West Valley Police Chief Thayle "Buzz" Nielsen defended his department's handling of the case: "If we could have arrested him we would have," he said Monday, before attending an unrelated community forum in Salt Lake City.

He said he would not have done anything differently in the case and put the blame squarely on Josh Powell. Could the children's deaths have been prevented?

"I don't think so," the chief said. "I think Josh had it planned out."

Pierce County, Wash., prosecutor Mark Lindquist said he was aware of enough evidence that he would have filed charges against Josh Powell if it had been up to his office. A spokesman for the Pierce County Sheriff's Office said his detectives would have arrested Powell long ago if it had been their case.

Miller called Lindquist's comments "completely inappropriate."

"You can't sit back and armchair quarterback after the fact," she said. "It's difficult for me to sit and watch (West Valley police) being criticized in the press for not revealing this evidence to the family. You just can't do that, when you're investigating a case, you have to keep that evidence secure. I feel they have been unfairly criticized for not releasing information to the family."

Miller said the only person to blame for the deaths of Charlie and Braden Powell is Josh Powell, not the West Valley Police Department.

Both the family of Susan Powell, including her parents, Chuck and Judy Cox, and Pierce County sheriff's officials have said they had expected at several points West Valley police were ready to arrest Powell.

The Coxes appeared on NBC's "Today" show Monday and said they believe West Valley police shoulder some responsibility for the deaths of their two grandchildren by not arresting the boys' father before he murdered them and killed himself.

"They had their plan, or as their tips came in and they started working the case, and now seeing some of the evidence that was given right in the beginning, surprises me that they didn't arrest him or talk with him," Judy Cox said.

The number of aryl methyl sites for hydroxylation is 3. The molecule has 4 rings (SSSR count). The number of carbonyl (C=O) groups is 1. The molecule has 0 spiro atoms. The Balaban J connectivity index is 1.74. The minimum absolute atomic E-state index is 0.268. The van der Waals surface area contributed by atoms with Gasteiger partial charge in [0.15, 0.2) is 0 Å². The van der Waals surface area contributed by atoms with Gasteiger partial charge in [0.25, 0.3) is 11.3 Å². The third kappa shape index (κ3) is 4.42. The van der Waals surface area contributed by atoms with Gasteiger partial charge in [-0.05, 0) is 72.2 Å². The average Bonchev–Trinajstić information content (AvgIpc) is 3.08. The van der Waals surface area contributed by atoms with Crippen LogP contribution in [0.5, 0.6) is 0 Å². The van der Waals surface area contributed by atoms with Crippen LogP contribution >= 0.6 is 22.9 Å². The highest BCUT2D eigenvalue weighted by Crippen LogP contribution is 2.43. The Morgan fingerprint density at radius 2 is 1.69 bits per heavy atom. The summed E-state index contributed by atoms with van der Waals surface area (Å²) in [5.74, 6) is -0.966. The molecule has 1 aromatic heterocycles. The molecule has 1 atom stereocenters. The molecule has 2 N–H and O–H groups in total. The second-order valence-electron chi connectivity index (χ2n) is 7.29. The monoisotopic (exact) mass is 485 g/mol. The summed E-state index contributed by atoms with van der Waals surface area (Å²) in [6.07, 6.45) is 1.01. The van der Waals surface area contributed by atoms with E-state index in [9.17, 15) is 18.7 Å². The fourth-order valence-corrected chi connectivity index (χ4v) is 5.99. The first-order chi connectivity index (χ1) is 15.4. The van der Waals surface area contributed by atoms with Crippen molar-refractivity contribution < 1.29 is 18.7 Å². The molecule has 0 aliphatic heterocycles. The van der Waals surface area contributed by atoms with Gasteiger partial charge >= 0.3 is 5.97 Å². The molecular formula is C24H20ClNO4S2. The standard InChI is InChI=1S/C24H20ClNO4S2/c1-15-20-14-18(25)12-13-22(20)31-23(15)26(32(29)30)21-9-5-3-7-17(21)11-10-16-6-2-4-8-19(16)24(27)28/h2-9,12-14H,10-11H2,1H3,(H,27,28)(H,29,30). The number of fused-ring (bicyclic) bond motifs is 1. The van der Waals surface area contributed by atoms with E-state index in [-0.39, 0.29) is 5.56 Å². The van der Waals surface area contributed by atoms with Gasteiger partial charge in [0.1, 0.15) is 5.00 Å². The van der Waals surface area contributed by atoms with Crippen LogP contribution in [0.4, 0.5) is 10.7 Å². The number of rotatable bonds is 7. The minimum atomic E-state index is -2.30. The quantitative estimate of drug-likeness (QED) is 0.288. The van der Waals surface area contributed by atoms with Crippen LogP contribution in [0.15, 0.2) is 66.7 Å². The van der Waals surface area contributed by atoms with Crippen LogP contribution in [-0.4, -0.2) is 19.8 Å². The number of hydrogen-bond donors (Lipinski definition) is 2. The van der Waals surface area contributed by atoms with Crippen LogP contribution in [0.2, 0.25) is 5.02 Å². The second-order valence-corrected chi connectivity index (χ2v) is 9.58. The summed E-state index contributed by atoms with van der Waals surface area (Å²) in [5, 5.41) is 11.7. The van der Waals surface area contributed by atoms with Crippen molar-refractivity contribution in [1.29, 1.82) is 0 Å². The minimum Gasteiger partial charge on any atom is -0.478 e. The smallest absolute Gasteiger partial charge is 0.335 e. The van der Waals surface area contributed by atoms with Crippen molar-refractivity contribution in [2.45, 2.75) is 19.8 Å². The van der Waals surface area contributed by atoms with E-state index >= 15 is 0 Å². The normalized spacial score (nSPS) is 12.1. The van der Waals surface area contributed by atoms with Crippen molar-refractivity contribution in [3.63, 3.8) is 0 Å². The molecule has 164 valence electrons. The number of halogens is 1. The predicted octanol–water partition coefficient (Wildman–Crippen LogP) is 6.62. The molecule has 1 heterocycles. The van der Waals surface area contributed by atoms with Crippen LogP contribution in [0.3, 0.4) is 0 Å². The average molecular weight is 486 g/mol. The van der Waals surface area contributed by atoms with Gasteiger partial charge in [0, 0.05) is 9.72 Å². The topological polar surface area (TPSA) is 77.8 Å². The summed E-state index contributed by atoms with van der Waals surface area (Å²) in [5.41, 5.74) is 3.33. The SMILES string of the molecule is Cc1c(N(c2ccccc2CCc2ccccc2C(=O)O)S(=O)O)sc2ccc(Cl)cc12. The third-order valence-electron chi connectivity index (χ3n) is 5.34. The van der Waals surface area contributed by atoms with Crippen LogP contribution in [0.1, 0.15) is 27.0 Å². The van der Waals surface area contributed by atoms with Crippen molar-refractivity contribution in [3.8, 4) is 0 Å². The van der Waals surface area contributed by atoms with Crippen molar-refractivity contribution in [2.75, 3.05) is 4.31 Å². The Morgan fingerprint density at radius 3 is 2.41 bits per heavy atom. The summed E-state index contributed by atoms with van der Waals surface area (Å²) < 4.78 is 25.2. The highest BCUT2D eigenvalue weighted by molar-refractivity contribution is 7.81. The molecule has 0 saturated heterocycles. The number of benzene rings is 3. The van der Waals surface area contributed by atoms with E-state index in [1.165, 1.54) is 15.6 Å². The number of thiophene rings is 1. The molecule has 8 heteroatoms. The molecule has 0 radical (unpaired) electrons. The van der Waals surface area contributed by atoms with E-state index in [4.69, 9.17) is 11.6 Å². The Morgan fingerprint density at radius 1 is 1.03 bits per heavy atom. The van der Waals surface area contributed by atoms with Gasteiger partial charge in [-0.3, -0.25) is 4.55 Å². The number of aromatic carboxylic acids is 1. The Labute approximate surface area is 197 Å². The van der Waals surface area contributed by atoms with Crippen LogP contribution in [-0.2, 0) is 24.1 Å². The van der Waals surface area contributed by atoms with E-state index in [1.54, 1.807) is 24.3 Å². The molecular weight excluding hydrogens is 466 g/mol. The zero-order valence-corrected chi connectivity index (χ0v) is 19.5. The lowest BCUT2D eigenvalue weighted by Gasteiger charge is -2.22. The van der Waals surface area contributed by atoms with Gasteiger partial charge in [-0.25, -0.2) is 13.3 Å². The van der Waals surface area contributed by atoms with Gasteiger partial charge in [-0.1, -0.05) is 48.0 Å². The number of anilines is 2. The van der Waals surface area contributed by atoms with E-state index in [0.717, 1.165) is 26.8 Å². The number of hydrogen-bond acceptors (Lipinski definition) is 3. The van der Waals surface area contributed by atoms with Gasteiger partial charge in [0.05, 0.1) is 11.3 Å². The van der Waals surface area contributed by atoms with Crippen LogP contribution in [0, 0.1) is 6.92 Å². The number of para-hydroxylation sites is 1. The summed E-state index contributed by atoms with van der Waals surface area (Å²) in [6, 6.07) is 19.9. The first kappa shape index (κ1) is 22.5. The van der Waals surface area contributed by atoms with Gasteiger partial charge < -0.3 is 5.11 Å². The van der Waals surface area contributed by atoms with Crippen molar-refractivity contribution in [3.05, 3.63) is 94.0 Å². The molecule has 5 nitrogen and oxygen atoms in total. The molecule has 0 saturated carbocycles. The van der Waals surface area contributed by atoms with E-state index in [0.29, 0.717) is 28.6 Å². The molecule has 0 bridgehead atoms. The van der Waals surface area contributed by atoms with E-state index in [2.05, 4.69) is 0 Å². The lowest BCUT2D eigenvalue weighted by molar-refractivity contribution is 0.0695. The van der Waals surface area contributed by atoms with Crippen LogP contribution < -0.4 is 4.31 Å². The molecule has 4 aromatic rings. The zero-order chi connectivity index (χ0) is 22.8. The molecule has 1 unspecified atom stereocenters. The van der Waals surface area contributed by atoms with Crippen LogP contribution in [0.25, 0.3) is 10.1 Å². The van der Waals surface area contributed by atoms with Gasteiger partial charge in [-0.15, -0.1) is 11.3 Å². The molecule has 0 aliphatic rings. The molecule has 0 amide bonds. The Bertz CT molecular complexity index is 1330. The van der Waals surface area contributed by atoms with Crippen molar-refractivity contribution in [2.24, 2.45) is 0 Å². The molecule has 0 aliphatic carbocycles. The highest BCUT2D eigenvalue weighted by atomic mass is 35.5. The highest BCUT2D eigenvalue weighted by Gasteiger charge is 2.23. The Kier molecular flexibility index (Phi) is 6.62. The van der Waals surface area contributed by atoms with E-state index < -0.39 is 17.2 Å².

Chuck Cox said the evidence they'd gathered should have been enough for police to at least bring Josh Powell in for questioning. "I certainly think there was enough evidence at least to arrest him and get some serious discussion out of him. Because he was never actually taken in and interrogated, even if they had to release him, they would have gotten something out of him."

Miller was in office about a year after Susan Powell went missing before she was defeated in the 2010 election by Sim Gill. After Gill took office, he said he also worked closely with the police department. Gill said he spoke again Monday with West Valley Police Chief Thayne "Buzz" Nielsen.

There comes a point where you have to say, 'We have the evidence that we have and we have to go forward and take a shot.' The downside, if you get an acquittal you can't bring the case back and try it again if you find a body.

–Tad Dibiase

"It's still an open investigation. As long as it's an open investigation, we're not going to speculate or second-guess," he said.

Gill said he talked to Nielsen Monday about several items that he did not disclose, including the Powell case.

"He assured me that there are issues they are pursuing and it continues to be an open investigation. I respect that. My office is not going to speculate or second-guess any decision," he said.

The DA said his office is available to assist in legal matters that the police department may have in its investigation, such as obtaining search warrants.